"To me, it was weighing the benefits and risks," he recalled. "Dr. Shields didn't feel enucleation was not the route to go. She said he'd probably be blind in that eye, although he might get back some peripheral vision or shapes. But he could suffer a stroke! And they might have to take the eye out anyway."
Emily, 29, a pharmaceutical sales representative, was the medically savvy one. Tyler's eye was Grade E - the most advanced stage confined to the globe - yet they had a chance to save it. As for life-threatening complications, the 28 children treated by then at Wills had not had any.
"This was cutting-edge medicine," Emily said. "What if . . . 10 years later, we find out all these eyes have been saved with this treatment? How could we tell Tyler we didn't at least try?"
Enucleation was an irrevocable choice. It would render Tyler's world two-dimensional. It would mean a lifetime of caring for an artificial eye.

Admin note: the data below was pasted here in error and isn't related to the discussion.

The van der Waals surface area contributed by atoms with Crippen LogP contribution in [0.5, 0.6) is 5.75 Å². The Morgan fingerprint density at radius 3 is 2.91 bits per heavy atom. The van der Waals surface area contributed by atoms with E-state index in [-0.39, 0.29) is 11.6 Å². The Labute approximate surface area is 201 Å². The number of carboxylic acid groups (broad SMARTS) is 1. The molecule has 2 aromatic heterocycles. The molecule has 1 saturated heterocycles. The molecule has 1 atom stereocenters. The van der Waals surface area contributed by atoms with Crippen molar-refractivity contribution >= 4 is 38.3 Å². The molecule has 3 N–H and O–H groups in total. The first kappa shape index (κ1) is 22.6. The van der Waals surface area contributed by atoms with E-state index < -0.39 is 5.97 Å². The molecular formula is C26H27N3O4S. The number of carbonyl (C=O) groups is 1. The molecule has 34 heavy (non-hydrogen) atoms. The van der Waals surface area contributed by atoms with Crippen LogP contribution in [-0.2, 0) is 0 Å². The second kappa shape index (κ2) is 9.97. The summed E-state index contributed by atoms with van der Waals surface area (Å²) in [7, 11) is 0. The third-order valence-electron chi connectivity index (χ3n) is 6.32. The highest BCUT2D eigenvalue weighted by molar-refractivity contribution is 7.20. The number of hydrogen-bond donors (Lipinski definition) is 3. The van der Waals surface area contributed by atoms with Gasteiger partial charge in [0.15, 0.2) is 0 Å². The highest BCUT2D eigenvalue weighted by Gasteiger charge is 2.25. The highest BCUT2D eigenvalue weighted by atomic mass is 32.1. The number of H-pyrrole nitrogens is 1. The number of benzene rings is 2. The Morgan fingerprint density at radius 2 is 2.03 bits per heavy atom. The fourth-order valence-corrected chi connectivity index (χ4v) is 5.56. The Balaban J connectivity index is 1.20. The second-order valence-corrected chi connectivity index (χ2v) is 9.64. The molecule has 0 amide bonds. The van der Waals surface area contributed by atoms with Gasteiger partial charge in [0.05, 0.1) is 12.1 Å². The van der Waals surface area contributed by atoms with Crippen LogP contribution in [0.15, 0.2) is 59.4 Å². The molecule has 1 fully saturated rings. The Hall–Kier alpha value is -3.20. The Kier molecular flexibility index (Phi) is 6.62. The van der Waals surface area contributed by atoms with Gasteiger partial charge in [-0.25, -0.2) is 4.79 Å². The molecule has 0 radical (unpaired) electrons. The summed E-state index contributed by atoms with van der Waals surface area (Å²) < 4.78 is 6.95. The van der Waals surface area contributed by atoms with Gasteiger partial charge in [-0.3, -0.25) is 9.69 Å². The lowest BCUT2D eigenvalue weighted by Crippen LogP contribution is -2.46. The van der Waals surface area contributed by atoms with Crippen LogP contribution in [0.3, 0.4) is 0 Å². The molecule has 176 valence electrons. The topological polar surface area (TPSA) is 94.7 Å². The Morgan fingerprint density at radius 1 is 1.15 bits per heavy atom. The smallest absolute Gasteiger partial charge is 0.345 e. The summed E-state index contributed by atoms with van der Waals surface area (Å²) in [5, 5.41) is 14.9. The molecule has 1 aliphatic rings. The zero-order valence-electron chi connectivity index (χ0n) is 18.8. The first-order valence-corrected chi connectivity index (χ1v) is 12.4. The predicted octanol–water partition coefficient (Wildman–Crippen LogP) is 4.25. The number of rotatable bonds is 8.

His unusually young age at diagnosis also suggested he had a heritable mutation, putting his healthy eye at risk. But getting genetic test results would take months.
Finally, Emily turned to Shields with the clincher.
"What would you do if it were your son?" Emily asked.
Shields, a mother of seven, said, "I would try the chemo."
Shields and her equally eminent husband, Jerry A. Shields - also an eye-cancer specialist at Wills and Jefferson - have urged that chemosurgery be studied "slowly and meticulously."
"It might be a long journey" before its true value is known, they wrote last year.
That journey began 15 years ago in Japan, where enucleation may be refused because of social, cultural, and religious factors.
"In much of Asia, when parents are given a choice of removing the cancerous eye or dying with two eyes, they choose two eyes," said David Abramson, chief of ophthalmic oncology at Memorial Sloan-Kettering Cancer Center in New York.
The Japanese method exposes part of the brain as well as the diseased eye to chemo.
Five years ago, Abramson's team pioneered the ultra-selective approach, which he dubbed "chemosurgery."
"It has completely transformed the way we manage the disease," he said. It not only salvages eyes, "but 15 to 30 percent get some sight back because the retina reattaches and regains function."